Even though the Minnesota Wild scratched and clawed their way to a win early Sunday evening over Montreal, the fact remains it has been an abysmal start to the season for a team looking to get back into the playoffs.
Sunday’s win was just the Wild’s second in eight tries this season. They have been marred by offensive ineptitude, poor defensive play and some of the league’s worst goaltending. Add all that up and the Wild are the second-worst team in the NHL standings currently, only ahead of Ottawa, the team they beat for their first win of the season last week.
Wild fans are sending a message to the Wild front office loud and clear that this team needs a new direction with their on-ice product. Sunday’s non-sellout crowd at Xcel Energy Center was the first time in 252 games that Minnesota failed to fill their home barn. With plenty of other enticing/promising sporting options in town (Vikings, Twins, Minnesota United, Timberwolves and Gophers football all come to mind), fans are letting the Wild know they will be holding out on trips to downtown St. Paul until this team resumes winning. Or at least establishes a promising direction.
Many fans want to see the Wild just start selling off parts and embrace a tank so that the team can acquire a high draft pick next June. It is a direction the front office – led by owner Craig Leipold – will not be taking because there is still a belief that this team can be a playoff squad.
But let’s talk about that tank for a second. Do they really need to sell off parts to tank this season?
In large part, the Wild could theoretically keep their current squad intact, and effectively tank without even trying to do so. Many prominent players have not done much of anything for the team this season, and it has led to these two wins in eight attempts.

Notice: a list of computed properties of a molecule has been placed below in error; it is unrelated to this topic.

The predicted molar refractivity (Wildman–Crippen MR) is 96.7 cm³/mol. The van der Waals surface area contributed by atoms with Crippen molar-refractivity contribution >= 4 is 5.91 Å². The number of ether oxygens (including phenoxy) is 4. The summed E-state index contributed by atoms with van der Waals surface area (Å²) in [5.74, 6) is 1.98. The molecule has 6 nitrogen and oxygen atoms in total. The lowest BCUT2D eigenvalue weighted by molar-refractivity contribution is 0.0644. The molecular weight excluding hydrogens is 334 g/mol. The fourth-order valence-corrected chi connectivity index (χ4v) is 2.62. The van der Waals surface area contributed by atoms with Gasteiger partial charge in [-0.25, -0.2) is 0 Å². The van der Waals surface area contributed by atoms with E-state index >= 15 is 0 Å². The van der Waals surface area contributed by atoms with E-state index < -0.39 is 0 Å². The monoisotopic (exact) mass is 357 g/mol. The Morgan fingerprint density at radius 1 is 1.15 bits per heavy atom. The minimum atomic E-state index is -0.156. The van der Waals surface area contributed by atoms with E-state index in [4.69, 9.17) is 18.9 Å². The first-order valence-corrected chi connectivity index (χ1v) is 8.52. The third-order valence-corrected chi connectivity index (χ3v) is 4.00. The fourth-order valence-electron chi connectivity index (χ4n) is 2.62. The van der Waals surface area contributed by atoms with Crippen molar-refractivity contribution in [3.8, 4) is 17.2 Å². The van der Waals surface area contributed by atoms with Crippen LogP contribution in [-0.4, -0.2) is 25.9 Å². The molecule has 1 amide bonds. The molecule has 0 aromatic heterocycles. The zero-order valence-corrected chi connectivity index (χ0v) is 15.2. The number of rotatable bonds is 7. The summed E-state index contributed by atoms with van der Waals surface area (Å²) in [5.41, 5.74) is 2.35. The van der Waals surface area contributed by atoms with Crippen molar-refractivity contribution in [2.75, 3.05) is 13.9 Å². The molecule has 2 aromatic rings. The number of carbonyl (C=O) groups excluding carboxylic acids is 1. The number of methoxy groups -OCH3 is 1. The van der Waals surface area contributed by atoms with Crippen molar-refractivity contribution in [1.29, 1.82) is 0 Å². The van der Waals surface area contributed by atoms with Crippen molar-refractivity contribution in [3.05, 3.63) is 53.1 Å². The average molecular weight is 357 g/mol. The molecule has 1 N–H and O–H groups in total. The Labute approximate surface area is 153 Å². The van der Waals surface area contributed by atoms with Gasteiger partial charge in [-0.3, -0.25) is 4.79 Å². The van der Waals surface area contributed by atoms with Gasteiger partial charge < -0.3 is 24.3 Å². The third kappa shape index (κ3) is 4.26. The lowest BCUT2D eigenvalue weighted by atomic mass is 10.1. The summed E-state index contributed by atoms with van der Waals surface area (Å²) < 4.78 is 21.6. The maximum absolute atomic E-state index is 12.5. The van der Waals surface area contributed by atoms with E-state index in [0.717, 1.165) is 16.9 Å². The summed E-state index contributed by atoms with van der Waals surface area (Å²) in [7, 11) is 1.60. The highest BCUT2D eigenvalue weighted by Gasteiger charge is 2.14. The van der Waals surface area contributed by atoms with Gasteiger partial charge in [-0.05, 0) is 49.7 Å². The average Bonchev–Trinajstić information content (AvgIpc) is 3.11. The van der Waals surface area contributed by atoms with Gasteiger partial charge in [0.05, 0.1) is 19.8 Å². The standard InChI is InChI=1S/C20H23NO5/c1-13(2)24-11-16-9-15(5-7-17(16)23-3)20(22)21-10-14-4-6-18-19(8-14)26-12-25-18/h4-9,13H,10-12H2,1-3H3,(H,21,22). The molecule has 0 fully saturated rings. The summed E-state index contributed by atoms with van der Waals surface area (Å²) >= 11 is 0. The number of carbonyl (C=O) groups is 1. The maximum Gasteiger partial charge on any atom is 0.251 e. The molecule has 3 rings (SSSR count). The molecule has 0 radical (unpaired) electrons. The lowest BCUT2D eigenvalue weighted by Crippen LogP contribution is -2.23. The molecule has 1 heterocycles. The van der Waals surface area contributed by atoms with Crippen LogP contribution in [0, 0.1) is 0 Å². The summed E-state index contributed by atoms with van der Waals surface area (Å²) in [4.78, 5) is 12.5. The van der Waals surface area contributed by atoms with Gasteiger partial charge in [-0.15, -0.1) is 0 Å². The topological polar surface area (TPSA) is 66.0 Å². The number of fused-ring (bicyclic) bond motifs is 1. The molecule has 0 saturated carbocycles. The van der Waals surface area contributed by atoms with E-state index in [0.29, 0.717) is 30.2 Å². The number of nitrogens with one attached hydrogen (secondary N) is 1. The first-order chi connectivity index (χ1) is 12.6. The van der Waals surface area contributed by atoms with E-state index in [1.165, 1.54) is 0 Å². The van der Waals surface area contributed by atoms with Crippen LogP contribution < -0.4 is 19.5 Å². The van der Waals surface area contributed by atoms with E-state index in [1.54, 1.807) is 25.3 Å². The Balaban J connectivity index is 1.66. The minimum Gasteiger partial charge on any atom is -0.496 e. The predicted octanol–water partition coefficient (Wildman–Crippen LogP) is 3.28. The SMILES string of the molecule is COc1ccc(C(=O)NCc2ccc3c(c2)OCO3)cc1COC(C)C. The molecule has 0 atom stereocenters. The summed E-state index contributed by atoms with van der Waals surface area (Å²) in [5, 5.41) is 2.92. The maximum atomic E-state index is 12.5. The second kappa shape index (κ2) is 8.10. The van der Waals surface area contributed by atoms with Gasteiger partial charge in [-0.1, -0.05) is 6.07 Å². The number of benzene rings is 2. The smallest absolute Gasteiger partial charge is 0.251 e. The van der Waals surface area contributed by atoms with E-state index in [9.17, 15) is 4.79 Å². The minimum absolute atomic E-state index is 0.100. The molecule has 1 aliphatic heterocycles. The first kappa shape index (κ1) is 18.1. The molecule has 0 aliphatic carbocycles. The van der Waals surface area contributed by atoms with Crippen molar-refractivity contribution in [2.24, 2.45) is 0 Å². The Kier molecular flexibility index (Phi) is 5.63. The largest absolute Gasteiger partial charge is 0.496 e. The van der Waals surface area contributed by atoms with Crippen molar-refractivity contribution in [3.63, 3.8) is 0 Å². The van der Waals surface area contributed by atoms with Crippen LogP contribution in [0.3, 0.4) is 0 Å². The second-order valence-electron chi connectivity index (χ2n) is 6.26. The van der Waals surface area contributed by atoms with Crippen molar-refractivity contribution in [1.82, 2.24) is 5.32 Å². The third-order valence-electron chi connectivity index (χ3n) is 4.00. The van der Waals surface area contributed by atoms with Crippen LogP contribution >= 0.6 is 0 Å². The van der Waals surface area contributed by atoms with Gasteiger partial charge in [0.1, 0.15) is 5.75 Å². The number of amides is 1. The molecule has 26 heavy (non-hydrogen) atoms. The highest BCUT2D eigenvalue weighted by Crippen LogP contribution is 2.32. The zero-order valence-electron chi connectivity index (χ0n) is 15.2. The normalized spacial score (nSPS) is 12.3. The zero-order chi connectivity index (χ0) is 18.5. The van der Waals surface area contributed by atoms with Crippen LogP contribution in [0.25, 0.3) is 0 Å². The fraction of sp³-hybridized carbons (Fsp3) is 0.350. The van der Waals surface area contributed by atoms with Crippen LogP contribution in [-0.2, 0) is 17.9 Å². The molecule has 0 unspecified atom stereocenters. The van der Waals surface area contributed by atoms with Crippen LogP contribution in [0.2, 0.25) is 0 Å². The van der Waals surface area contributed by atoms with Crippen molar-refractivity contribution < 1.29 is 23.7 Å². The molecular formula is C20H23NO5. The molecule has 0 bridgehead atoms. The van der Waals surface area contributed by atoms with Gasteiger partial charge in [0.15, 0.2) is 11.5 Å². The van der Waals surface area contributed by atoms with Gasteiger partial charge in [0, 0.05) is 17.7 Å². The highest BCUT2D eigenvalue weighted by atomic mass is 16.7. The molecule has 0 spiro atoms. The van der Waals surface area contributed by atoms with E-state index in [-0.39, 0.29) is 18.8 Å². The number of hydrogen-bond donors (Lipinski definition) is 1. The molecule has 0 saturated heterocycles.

The Wild’s top scorers as of Monday are Ryan Suter and Brad Hunt with five points each. Next on the list are Jason Zucker, Marcus Foligno, Jared Spurgeon and Mikko Koivu with four. Six players with four points or more, three of whom are defensemen.
Players that Minnesota needed to step up this season offensively – Luke Kunin, Jordan Greenway, Joel Eriksson Ek, Kevin Fiala and Ryan Donato – have not. They have combined for two goals and nine points. The latter three have only offered up one assist each. Not great for players who had severely heightened expectations on them coming into the season.
Matt Dumba has yet to fully shake off the rust from his prolonged absence after suffering a season-ending injury last December. Once he does, will his play be enough to turn this tide?
Eric Staal has had a subpar eight games to open the season and appears to be playing through an injury. If he can’t figure out a way to effectively play through his injury, the Wild will be lacking even more scoring from an already depleted center position on the roster.
It has been an awful start to the season for Devan Dubnyk, and there are signs pointing towards his play becoming a season-long problem. Not many goaltenders have fared worse than Dubnyk in the first three weeks of the NHL season, and if he cannot turn it around the Wild may have to rely more heavily on backup Alex Stalock, whose career numbers indicate that is not a preferred strategy either.
Worst Goals Saved Above Average in NHL
Add all this up, and you have a recipe for a long season that results in the Wild having high draft lottery odds. An outcome that can be achieved without selling off any parts, unless teams came calling with good offers prior to the trade deadline.
It has only been eight games into the season, but there are a lot of alarming trends on this Wild roster. They could easily turn it around, sure, but signs seem to point to them remaining at the bottom of the Central Division and NHL standings.
Not enough goal scoring and bad goaltending. It’s tanking without actually tanking because the Wild refuse to acknowledge that word, let alone that option.
Should they land a high draft pick and a prominent player next June, their long-term outlook might not be all that bad. Certainly a big upgrade over the long-term outlook they currently have.
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